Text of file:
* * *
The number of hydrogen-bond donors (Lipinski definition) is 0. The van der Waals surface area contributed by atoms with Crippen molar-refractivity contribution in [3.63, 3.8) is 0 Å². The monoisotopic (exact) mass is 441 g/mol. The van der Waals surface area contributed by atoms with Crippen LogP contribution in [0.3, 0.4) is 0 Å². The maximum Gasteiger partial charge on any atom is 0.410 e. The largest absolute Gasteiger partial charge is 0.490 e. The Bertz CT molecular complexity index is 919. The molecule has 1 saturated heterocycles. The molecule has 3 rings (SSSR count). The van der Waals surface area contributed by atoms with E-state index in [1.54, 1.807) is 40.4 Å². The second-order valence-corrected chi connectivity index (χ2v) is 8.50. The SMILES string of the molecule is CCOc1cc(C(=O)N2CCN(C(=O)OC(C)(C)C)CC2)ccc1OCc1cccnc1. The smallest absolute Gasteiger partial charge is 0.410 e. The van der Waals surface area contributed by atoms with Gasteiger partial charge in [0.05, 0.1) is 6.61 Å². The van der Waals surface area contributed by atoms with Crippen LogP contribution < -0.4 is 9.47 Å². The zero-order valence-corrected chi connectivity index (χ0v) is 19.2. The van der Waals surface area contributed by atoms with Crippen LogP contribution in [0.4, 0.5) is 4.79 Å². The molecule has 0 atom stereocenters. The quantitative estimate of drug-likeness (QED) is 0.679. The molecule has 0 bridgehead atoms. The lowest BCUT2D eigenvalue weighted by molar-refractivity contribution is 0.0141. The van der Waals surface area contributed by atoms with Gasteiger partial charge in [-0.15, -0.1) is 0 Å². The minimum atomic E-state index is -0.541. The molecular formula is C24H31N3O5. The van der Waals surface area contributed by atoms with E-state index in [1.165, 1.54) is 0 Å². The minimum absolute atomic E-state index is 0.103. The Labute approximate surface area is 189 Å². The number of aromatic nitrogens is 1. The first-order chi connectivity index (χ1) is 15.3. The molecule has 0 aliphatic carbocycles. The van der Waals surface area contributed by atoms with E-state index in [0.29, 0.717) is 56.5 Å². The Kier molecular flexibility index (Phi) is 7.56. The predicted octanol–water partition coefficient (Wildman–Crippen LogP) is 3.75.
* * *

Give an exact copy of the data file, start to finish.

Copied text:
The number of hydrogen-bond donors (Lipinski definition) is 0. The van der Waals surface area contributed by atoms with Crippen molar-refractivity contribution in [3.63, 3.8) is 0 Å². The monoisotopic (exact) mass is 441 g/mol. The van der Waals surface area contributed by atoms with Crippen LogP contribution in [0.3, 0.4) is 0 Å². The maximum Gasteiger partial charge on any atom is 0.410 e. The largest absolute Gasteiger partial charge is 0.490 e. The Bertz CT molecular complexity index is 919. The molecule has 1 saturated heterocycles. The molecule has 3 rings (SSSR count). The van der Waals surface area contributed by atoms with E-state index in [1.54, 1.807) is 40.4 Å². The second-order valence-corrected chi connectivity index (χ2v) is 8.50. The SMILES string of the molecule is CCOc1cc(C(=O)N2CCN(C(=O)OC(C)(C)C)CC2)ccc1OCc1cccnc1. The smallest absolute Gasteiger partial charge is 0.410 e. The van der Waals surface area contributed by atoms with Gasteiger partial charge in [0.05, 0.1) is 6.61 Å². The van der Waals surface area contributed by atoms with Crippen LogP contribution < -0.4 is 9.47 Å². The zero-order valence-corrected chi connectivity index (χ0v) is 19.2. The van der Waals surface area contributed by atoms with Crippen LogP contribution in [0.4, 0.5) is 4.79 Å². The molecule has 0 atom stereocenters. The quantitative estimate of drug-likeness (QED) is 0.679. The molecule has 0 bridgehead atoms. The lowest BCUT2D eigenvalue weighted by molar-refractivity contribution is 0.0141. The van der Waals surface area contributed by atoms with Gasteiger partial charge in [-0.15, -0.1) is 0 Å². The minimum atomic E-state index is -0.541. The molecular formula is C24H31N3O5. The van der Waals surface area contributed by atoms with E-state index in [1.165, 1.54) is 0 Å². The minimum absolute atomic E-state index is 0.103. The Labute approximate surface area is 189 Å². The number of aromatic nitrogens is 1. The first-order chi connectivity index (χ1) is 15.3. The molecule has 0 aliphatic carbocycles. The van der Waals surface area contributed by atoms with E-state index in [0.29, 0.717) is 56.5 Å². The Kier molecular flexibility index (Phi) is 7.56. The predicted octanol–water partition coefficient (Wildman–Crippen LogP) is 3.75.